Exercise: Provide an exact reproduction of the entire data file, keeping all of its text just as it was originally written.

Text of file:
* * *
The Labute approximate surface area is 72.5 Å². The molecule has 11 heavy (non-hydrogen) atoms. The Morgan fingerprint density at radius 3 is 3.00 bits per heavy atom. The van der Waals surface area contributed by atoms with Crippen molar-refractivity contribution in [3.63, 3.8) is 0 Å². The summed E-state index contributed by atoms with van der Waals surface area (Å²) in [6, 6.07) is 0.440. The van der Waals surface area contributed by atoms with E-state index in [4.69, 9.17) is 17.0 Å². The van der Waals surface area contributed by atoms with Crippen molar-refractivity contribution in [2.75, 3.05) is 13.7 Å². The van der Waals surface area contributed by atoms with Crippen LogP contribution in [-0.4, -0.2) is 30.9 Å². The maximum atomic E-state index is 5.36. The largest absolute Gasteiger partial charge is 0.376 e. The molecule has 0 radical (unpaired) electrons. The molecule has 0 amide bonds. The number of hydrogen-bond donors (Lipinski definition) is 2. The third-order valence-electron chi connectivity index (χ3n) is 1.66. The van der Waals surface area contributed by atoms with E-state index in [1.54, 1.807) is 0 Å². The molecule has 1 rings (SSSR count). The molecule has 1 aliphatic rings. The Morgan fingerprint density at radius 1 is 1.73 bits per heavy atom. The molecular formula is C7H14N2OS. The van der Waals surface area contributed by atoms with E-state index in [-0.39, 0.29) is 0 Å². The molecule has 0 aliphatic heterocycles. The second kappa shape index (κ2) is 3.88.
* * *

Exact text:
The Labute approximate surface area is 72.5 Å². The molecule has 11 heavy (non-hydrogen) atoms. The Morgan fingerprint density at radius 3 is 3.00 bits per heavy atom. The van der Waals surface area contributed by atoms with Crippen molar-refractivity contribution in [3.63, 3.8) is 0 Å². The summed E-state index contributed by atoms with van der Waals surface area (Å²) in [6, 6.07) is 0.440. The van der Waals surface area contributed by atoms with E-state index in [4.69, 9.17) is 17.0 Å². The van der Waals surface area contributed by atoms with Crippen molar-refractivity contribution in [2.75, 3.05) is 13.7 Å². The van der Waals surface area contributed by atoms with Crippen LogP contribution in [-0.4, -0.2) is 30.9 Å². The maximum atomic E-state index is 5.36. The largest absolute Gasteiger partial charge is 0.376 e. The molecule has 0 radical (unpaired) electrons. The molecule has 0 amide bonds. The number of hydrogen-bond donors (Lipinski definition) is 2. The third-order valence-electron chi connectivity index (χ3n) is 1.66. The van der Waals surface area contributed by atoms with E-state index in [1.54, 1.807) is 0 Å². The molecule has 1 rings (SSSR count). The molecule has 1 aliphatic rings. The Morgan fingerprint density at radius 1 is 1.73 bits per heavy atom. The molecular formula is C7H14N2OS. The van der Waals surface area contributed by atoms with E-state index in [-0.39, 0.29) is 0 Å². The molecule has 0 aliphatic heterocycles. The second kappa shape index (κ2) is 3.88.